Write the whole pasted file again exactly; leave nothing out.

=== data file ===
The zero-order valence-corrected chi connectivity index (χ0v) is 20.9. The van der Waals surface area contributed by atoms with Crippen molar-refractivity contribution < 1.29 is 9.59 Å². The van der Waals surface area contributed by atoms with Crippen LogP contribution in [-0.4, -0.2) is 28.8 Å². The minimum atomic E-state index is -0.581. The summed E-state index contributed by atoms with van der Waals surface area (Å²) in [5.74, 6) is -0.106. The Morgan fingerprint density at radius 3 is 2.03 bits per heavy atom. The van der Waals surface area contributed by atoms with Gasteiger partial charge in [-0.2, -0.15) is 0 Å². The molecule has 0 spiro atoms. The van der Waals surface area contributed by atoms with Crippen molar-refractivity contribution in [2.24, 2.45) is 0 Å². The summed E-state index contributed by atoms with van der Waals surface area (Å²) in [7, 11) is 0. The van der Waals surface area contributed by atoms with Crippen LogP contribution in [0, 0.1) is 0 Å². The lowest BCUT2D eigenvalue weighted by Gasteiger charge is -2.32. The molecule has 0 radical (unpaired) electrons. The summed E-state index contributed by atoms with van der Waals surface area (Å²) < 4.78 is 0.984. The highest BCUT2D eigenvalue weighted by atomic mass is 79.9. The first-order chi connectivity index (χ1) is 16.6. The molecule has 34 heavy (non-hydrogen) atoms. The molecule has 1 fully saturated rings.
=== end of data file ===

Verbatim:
The zero-order valence-corrected chi connectivity index (χ0v) is 20.9. The van der Waals surface area contributed by atoms with Crippen molar-refractivity contribution < 1.29 is 9.59 Å². The van der Waals surface area contributed by atoms with Crippen LogP contribution in [-0.4, -0.2) is 28.8 Å². The minimum atomic E-state index is -0.581. The summed E-state index contributed by atoms with van der Waals surface area (Å²) in [5.74, 6) is -0.106. The Morgan fingerprint density at radius 3 is 2.03 bits per heavy atom. The van der Waals surface area contributed by atoms with Gasteiger partial charge in [-0.2, -0.15) is 0 Å². The molecule has 0 spiro atoms. The van der Waals surface area contributed by atoms with Crippen molar-refractivity contribution in [2.24, 2.45) is 0 Å². The summed E-state index contributed by atoms with van der Waals surface area (Å²) in [7, 11) is 0. The van der Waals surface area contributed by atoms with Crippen LogP contribution in [0, 0.1) is 0 Å². The lowest BCUT2D eigenvalue weighted by Gasteiger charge is -2.32. The molecule has 0 radical (unpaired) electrons. The summed E-state index contributed by atoms with van der Waals surface area (Å²) < 4.78 is 0.984. The highest BCUT2D eigenvalue weighted by atomic mass is 79.9. The first-order chi connectivity index (χ1) is 16.6. The molecule has 34 heavy (non-hydrogen) atoms. The molecule has 1 fully saturated rings.